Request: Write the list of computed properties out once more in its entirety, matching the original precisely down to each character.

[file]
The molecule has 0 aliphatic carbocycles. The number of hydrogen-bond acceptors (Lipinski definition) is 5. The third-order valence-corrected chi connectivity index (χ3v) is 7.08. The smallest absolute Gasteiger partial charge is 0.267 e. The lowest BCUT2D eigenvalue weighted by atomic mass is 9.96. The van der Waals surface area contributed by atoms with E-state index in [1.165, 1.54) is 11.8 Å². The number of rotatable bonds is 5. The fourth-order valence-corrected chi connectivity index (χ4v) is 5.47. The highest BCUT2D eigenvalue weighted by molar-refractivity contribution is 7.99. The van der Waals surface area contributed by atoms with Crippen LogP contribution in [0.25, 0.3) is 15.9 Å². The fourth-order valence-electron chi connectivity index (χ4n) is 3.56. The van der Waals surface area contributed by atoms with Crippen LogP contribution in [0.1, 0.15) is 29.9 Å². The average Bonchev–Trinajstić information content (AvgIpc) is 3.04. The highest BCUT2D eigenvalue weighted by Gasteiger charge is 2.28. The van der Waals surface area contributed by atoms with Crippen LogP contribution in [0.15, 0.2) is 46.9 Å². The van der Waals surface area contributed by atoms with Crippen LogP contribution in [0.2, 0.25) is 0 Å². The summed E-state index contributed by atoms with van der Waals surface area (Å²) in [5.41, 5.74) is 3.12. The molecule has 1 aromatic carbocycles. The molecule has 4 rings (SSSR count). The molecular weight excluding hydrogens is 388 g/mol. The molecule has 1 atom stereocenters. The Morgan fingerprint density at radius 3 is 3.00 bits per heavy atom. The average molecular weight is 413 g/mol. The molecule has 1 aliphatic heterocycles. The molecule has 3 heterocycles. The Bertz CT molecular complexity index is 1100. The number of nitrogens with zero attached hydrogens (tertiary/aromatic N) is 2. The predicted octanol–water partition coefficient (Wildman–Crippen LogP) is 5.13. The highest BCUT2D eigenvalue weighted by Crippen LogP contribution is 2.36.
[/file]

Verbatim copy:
The molecule has 0 aliphatic carbocycles. The number of hydrogen-bond acceptors (Lipinski definition) is 5. The third-order valence-corrected chi connectivity index (χ3v) is 7.08. The smallest absolute Gasteiger partial charge is 0.267 e. The lowest BCUT2D eigenvalue weighted by atomic mass is 9.96. The van der Waals surface area contributed by atoms with E-state index in [1.165, 1.54) is 11.8 Å². The number of rotatable bonds is 5. The fourth-order valence-corrected chi connectivity index (χ4v) is 5.47. The highest BCUT2D eigenvalue weighted by molar-refractivity contribution is 7.99. The van der Waals surface area contributed by atoms with Crippen LogP contribution in [0.25, 0.3) is 15.9 Å². The fourth-order valence-electron chi connectivity index (χ4n) is 3.56. The van der Waals surface area contributed by atoms with Crippen LogP contribution in [0.1, 0.15) is 29.9 Å². The average Bonchev–Trinajstić information content (AvgIpc) is 3.04. The highest BCUT2D eigenvalue weighted by Gasteiger charge is 2.28. The van der Waals surface area contributed by atoms with Crippen LogP contribution in [0.15, 0.2) is 46.9 Å². The van der Waals surface area contributed by atoms with Crippen LogP contribution in [0.2, 0.25) is 0 Å². The summed E-state index contributed by atoms with van der Waals surface area (Å²) in [5.41, 5.74) is 3.12. The molecule has 1 aromatic carbocycles. The molecule has 4 rings (SSSR count). The molecular weight excluding hydrogens is 388 g/mol. The molecule has 1 atom stereocenters. The Morgan fingerprint density at radius 3 is 3.00 bits per heavy atom. The average molecular weight is 413 g/mol. The molecule has 1 aliphatic heterocycles. The molecule has 3 heterocycles. The Bertz CT molecular complexity index is 1100. The number of nitrogens with zero attached hydrogens (tertiary/aromatic N) is 2. The predicted octanol–water partition coefficient (Wildman–Crippen LogP) is 5.13. The highest BCUT2D eigenvalue weighted by Crippen LogP contribution is 2.36.